GamesBeat: Why do you think the two of you will connect well and be able to pull off some magic?
JAB: I remember Jen and I having dinner about a year ago. When the night was wrapping up, we got into a conversation about what we wanted to build next. When I put my No. 1 game idea on the table, and Jen put her No. 1 game idea on the table, it was essentially the same game. We both sat back in our chairs, not saying a lot, just thinking. We didn’t know then but that was actually our ‘back of the napkin moment’ culminating in what we are talking about today. There’s power in having a shared vision—not only for the kind of game we want to build, but what kind of culture we want to create.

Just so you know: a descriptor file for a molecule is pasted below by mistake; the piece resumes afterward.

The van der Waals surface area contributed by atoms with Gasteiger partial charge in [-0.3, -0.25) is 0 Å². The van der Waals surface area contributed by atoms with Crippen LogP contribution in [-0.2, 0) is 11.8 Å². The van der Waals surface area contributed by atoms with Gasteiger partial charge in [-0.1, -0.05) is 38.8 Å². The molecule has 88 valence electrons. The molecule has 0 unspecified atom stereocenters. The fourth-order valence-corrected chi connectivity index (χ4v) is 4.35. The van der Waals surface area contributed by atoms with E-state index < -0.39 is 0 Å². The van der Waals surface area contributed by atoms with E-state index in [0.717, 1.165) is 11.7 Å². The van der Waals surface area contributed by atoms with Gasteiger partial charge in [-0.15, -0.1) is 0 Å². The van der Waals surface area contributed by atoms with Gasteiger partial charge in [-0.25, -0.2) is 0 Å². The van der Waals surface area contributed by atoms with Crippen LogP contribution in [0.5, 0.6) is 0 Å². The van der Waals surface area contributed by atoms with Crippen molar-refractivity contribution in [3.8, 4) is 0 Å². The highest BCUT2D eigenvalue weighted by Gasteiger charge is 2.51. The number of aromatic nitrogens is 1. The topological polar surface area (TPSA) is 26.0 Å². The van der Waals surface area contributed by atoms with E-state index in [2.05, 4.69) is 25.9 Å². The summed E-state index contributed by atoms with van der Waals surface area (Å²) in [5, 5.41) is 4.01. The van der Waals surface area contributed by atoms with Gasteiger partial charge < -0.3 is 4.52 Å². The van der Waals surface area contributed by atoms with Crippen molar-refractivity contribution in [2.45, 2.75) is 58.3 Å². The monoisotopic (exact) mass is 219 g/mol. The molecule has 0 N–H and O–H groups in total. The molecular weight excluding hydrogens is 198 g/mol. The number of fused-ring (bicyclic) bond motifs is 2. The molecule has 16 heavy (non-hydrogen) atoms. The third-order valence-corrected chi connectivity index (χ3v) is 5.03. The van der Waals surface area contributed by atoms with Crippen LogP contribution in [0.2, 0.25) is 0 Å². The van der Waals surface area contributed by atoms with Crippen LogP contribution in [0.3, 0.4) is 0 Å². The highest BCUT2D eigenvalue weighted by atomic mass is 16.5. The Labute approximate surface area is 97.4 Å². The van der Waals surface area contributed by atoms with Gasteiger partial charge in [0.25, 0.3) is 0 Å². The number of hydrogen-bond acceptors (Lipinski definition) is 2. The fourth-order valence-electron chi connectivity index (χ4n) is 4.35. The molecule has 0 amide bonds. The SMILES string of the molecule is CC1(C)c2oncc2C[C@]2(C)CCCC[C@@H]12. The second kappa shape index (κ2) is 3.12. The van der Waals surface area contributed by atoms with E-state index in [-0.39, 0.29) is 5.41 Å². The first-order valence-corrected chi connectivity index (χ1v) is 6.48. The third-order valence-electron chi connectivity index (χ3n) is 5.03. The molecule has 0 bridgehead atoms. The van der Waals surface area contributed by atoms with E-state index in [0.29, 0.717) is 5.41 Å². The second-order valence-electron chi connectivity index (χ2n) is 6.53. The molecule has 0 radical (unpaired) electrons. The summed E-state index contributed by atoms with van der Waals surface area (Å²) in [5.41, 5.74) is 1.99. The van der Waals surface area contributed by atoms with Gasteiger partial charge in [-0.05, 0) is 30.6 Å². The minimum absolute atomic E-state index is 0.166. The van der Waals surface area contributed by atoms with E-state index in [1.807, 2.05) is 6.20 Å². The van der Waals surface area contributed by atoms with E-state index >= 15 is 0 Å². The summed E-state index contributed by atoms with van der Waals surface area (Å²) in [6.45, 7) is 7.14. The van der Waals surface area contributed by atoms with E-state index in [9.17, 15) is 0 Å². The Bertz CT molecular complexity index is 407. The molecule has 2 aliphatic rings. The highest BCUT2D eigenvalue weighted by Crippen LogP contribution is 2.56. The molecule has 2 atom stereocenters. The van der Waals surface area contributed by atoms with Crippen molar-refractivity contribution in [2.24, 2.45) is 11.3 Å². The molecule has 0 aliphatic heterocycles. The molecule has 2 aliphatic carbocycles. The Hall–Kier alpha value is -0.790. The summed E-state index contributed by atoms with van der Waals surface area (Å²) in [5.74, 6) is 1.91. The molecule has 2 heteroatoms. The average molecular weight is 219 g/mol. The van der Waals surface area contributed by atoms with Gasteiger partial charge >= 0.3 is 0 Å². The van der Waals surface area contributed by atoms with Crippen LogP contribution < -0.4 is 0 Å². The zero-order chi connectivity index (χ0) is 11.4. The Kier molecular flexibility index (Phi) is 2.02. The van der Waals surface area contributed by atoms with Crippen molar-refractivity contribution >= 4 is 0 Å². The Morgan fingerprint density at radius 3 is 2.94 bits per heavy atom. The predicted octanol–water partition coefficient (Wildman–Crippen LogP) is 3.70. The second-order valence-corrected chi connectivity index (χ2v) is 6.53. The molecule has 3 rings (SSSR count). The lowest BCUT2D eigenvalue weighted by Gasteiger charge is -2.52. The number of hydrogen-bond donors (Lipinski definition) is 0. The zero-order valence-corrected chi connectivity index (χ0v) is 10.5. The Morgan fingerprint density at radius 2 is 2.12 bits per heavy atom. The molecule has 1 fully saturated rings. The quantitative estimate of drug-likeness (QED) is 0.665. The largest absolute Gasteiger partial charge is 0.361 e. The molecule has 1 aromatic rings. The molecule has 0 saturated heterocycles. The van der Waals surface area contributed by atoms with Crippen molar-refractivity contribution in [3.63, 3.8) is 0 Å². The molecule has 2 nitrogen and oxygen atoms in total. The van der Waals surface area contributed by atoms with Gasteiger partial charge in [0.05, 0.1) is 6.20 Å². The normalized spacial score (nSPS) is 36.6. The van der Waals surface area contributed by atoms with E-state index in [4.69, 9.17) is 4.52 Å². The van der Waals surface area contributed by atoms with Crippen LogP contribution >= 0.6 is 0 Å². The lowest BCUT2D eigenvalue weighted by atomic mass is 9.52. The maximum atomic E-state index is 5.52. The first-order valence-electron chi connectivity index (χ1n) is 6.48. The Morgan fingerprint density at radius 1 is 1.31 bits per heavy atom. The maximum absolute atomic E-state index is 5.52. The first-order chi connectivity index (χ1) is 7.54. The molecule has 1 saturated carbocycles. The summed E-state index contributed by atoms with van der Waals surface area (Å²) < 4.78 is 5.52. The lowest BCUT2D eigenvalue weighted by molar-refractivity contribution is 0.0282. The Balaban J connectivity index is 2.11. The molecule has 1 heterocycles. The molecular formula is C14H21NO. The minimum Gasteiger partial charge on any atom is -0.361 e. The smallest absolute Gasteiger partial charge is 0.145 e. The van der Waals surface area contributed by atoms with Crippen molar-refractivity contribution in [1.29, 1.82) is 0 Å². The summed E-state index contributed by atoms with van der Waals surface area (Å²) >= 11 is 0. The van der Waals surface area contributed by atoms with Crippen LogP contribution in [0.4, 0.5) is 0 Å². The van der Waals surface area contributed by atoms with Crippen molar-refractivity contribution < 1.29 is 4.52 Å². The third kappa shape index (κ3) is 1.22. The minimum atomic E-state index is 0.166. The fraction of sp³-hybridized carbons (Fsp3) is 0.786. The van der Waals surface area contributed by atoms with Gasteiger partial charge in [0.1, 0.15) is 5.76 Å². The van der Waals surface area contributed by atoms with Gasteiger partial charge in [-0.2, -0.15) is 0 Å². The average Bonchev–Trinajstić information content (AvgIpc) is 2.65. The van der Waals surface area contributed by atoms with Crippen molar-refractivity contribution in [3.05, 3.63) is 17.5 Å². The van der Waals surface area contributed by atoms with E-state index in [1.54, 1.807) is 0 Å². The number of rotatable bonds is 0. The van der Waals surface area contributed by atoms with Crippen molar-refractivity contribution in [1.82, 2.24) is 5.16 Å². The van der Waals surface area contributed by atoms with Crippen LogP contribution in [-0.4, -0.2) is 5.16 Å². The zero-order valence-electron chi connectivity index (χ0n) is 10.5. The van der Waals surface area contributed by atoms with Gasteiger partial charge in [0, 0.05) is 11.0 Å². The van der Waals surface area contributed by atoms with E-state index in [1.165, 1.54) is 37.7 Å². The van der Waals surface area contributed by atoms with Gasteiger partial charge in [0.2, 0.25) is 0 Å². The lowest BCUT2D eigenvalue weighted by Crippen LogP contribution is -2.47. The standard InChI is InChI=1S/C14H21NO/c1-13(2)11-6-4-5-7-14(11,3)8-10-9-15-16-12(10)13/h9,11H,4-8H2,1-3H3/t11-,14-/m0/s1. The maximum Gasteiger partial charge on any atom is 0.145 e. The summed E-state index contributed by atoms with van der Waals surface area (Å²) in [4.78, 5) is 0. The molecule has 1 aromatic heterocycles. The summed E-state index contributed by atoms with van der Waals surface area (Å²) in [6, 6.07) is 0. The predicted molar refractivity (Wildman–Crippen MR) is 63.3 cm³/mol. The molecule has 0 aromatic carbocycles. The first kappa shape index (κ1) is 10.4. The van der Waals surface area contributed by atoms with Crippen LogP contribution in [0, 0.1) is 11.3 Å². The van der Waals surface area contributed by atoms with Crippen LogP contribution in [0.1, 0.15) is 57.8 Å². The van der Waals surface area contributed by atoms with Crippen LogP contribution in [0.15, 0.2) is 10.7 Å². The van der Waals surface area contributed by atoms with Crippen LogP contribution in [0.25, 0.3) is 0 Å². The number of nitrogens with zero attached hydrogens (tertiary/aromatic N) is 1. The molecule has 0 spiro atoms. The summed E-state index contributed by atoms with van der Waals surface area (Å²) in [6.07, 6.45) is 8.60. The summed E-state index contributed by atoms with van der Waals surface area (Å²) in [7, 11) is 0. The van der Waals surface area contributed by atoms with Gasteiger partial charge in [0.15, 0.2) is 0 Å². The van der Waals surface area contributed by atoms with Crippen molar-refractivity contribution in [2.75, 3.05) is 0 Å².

GamesBeat: How should games be more inclusive?
Jen: There are a lot of areas for us as an industry to focus on. Making inclusive games starts with having diverse developers who can authentically represent different backgrounds, ideas, and perspectives. Authentic and meaningful representation within a game is critical for inclusivity.
The hero’s journey and the human experience are universal, even if a story is told from a different perspective from your own.
It is encouraging to see our industry supporting players where they are, giving more access to new gamers globally. More thought is going into accessibility to ensure players with various abilities can enjoy games. Developers are making games more welcoming by putting in mechanisms to reward positive behaviors and eradicate toxicity. At Magic Soup, we will no doubt keep learning and adding to our ambitions here.